Yesterday marked the tenth anniversary of the first airing of the final episode of The Sopranos, “Made in America.” The episode’s final scene, with its infamous cut-to-black during a scene in a diner that had built up much tension, has become an iconic part of American pop culture and still inspires debate to this day.
I thought I’d take a break from writing about Mad Men to honor The Sopranos on this anniversary. I consider it a fact that there would have been no Mad Men without The Sopranos. You can argue this in a philosophical way: The Sopranos was the first show of “The Second Golden Age of Television” and paved the way for the prestige cable dramas that followed, Mad Men included. But you can also make the case from a more pragmatic standpoint. Mad Men creator Matthew Weiner had some television writing jobs before he joined The Sopranos for its final 34 episodes as a writer and executive producer, but it was Mad Men that got him that job––Sopranos creator David Chase read Weiner’s pilot script for Mad Men and immediately hired Weiner. Although HBO (in)famously passed on the opportunity to make Mad Men, I find it unlikely Weiner would have gotten it made anywhere if it weren’t for the boost his career received by working on The Sopranos. One can also make comparisons between the two shows for days, the most obvious of which is how the two shows structured their 13-episode seasons, and how those seasons were like books that make up a giant Great American Novel.
Now, on to “Made in America” and that final scene itself…
I don’t think Tony was killed after the events we see on screen. Although the theory espoused by the Master of Sopranos blog is very convincing, and features a great analysis of not only that final scene but the 86 hours of clues that led up to it, it’s not what I take from the scene.
The most important parts of the scene, to me, are the song “Don’t Stop Believin'” by Journey, and A.J.’s line about remembering the times that were good. Tony at first thinks his son is being sarcastic, but A.J. reminds him that he said it once. Tony doesn’t seem to remember that (“it’s true, I guess”), but he actually did say it in the first season’s finale. The quote was also brought up by Meadow Soprano in the Season 3 finale, who thought that mom Carmela had said it. Carmela corrects her and says that her dad was the one who actually said it.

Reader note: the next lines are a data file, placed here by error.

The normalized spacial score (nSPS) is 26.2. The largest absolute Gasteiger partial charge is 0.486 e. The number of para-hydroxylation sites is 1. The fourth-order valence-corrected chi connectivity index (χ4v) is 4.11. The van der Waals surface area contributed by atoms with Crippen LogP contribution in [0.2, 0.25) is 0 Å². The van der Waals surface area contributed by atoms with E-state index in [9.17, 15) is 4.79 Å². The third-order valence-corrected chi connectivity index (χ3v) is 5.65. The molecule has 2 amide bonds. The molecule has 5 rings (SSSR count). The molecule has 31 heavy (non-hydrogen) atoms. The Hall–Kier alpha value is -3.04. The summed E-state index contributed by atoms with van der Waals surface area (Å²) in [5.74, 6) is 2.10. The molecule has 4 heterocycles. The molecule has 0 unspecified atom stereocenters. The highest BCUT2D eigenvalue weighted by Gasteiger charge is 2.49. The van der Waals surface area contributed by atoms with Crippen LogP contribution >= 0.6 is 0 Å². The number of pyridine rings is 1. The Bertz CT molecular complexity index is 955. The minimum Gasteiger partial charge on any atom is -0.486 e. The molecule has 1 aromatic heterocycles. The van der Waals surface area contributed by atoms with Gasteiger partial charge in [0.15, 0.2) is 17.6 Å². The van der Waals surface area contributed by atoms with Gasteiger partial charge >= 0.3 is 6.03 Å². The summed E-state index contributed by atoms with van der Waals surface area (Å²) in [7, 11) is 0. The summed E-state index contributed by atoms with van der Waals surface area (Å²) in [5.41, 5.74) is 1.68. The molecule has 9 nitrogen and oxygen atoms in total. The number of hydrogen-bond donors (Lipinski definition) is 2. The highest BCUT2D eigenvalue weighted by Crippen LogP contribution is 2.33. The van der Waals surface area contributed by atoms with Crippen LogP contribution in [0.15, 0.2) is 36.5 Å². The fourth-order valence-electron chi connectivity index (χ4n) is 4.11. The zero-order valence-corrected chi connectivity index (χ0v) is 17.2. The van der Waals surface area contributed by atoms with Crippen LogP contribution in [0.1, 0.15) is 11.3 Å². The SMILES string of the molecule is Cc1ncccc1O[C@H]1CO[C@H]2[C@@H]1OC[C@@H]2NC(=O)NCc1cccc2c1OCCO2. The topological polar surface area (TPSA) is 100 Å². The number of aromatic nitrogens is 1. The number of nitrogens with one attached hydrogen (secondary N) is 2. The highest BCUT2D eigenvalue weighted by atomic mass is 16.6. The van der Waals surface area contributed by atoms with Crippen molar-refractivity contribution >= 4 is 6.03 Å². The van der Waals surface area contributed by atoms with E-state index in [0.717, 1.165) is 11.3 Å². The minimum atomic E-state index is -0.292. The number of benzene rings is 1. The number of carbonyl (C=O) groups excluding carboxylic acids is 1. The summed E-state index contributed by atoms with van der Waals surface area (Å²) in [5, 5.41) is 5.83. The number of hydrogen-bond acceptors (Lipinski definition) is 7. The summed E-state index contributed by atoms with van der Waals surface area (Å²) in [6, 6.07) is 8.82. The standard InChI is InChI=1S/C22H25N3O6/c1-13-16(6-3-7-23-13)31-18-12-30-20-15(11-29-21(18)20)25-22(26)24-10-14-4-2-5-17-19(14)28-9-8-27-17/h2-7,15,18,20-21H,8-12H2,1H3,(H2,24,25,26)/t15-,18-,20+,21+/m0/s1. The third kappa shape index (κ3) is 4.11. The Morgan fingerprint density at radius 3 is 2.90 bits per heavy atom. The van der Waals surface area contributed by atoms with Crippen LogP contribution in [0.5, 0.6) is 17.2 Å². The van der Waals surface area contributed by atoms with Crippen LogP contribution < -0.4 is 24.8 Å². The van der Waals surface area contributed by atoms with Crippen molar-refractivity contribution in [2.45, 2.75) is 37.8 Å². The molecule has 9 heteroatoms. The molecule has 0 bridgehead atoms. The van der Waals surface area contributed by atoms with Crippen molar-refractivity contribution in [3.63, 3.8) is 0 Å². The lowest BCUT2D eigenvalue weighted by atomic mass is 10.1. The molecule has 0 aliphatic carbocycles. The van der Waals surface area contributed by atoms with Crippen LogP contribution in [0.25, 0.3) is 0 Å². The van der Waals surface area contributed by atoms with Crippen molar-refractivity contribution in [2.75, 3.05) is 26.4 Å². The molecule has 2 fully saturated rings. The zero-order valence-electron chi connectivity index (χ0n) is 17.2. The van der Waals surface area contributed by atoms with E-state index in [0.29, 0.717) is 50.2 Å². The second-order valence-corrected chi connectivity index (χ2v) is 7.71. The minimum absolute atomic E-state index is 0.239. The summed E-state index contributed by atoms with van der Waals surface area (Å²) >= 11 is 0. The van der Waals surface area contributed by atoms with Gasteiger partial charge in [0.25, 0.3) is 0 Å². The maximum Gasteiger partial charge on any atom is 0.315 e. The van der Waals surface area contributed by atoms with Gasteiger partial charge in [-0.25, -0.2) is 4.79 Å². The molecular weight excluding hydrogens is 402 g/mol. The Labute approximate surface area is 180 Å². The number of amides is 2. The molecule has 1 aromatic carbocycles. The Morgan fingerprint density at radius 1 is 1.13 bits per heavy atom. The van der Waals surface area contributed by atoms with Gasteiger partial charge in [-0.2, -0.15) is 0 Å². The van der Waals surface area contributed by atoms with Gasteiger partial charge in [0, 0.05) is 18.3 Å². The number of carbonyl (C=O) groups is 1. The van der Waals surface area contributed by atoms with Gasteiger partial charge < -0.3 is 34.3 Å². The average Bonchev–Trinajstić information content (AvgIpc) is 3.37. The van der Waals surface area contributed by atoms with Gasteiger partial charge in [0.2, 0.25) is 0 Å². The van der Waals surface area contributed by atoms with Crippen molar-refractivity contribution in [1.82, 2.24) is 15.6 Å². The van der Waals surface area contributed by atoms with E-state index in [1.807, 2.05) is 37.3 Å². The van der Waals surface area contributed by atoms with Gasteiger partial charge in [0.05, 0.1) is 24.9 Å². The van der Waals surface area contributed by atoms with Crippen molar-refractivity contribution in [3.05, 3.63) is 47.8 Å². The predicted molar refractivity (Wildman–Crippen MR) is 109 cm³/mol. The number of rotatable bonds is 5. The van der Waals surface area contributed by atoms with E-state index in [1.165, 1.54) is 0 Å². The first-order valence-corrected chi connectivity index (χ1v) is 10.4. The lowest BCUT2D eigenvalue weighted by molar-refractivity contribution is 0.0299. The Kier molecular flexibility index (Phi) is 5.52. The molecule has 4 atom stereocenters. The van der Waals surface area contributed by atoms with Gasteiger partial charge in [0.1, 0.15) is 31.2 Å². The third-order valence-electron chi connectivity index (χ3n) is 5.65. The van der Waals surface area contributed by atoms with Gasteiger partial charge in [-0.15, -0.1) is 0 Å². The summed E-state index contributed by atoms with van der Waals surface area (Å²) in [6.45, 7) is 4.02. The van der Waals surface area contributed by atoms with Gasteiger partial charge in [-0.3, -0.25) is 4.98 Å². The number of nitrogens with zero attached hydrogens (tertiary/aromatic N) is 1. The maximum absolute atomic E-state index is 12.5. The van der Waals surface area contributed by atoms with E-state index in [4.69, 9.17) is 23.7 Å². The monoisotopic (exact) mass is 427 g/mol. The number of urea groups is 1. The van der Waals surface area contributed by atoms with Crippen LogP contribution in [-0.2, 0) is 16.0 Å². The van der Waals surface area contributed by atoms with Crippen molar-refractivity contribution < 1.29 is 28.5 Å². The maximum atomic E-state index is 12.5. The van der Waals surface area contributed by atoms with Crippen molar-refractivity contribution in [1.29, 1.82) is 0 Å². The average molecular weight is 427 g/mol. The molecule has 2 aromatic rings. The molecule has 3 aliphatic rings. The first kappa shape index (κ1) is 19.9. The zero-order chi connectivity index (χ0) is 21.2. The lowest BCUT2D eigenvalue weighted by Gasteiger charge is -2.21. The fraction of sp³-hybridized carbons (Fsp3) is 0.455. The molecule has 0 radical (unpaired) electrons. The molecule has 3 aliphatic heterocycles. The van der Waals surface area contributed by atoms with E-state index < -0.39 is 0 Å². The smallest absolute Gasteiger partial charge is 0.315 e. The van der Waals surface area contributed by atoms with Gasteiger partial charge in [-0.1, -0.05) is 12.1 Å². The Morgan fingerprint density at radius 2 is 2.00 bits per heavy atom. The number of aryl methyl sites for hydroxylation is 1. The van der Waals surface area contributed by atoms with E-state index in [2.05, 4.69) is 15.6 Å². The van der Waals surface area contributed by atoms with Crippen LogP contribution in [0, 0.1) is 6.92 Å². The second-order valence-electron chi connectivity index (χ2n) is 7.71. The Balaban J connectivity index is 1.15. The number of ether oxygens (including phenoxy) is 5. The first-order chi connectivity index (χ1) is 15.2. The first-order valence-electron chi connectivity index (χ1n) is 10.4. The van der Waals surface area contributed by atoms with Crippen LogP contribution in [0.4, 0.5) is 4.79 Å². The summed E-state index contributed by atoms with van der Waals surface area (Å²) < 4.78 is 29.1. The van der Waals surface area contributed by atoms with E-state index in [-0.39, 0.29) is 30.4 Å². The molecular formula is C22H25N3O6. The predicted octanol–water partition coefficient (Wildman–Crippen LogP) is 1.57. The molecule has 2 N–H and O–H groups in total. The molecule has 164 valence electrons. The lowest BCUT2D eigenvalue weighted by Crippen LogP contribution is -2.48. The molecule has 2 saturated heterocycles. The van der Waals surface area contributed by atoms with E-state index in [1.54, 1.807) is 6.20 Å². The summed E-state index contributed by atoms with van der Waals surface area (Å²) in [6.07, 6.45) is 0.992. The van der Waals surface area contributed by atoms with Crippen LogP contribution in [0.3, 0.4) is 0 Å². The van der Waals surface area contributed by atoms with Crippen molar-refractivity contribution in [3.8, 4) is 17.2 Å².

It’s a reminder that Tony desperately needs at this moment. He’s ostensibly “won” the war that had broken out between his North Jersey crime family and the Lupertazzi family from New York. Both Tony and Lupertazzi acting boss Phil Leotardo had went into hiding at the end of the previous episode. Thanks to a tip from FBI agent Dwight Harris, Tony is able to track down Phil to a gas station where he’s been making payphone calls. Phil gets popped, putting an end to the war.
Yet, Tony is extremely paranoid. Every ring of the bell at the diner, as each new customer enters, sets off his radar. He surveys the rest of the diner, especially a customer at the counter in a Members Only jacket, with suspicion. This is Tony’s life as we’ve known him since the first episode––anxious, never able to relax. He would do well to listen to his own advice about focusing on the times that are good, and to the song: don’t stop believing.
The abrupt cut to 10 seconds of black that closes out the series must mean that Tony died, right? It had to mean something, right?
I think it does mean something important to the story, something ingrained in the show as much as Tony’s much-referenced quote about remembering the good times. Only it comes from the show’s original antagonist, and the original source of Tony’s anxiety: his mother Livia. Her often-espoused philosophy about life is “it’s all a big nothing.”
As The Sopranos slid into its final run, it was clear that Tony not only hadn’t heeded his own advice, he hadn’t listened to anyone else either. He spent seven years in therapy and learned very little, unwilling to examine his self. Although Tony has won yet again, and his family is safe and intact, he can’t stop and enjoy it.
This is the way Tony’s life will continue. Despite his victories, it’s all a big nothing.
Once I get around to the Mad Men finale, 84 episodes or so from now, we’ll see that Chase’s protege, Matthew Weiner, finished his show on an equally cynical final tone.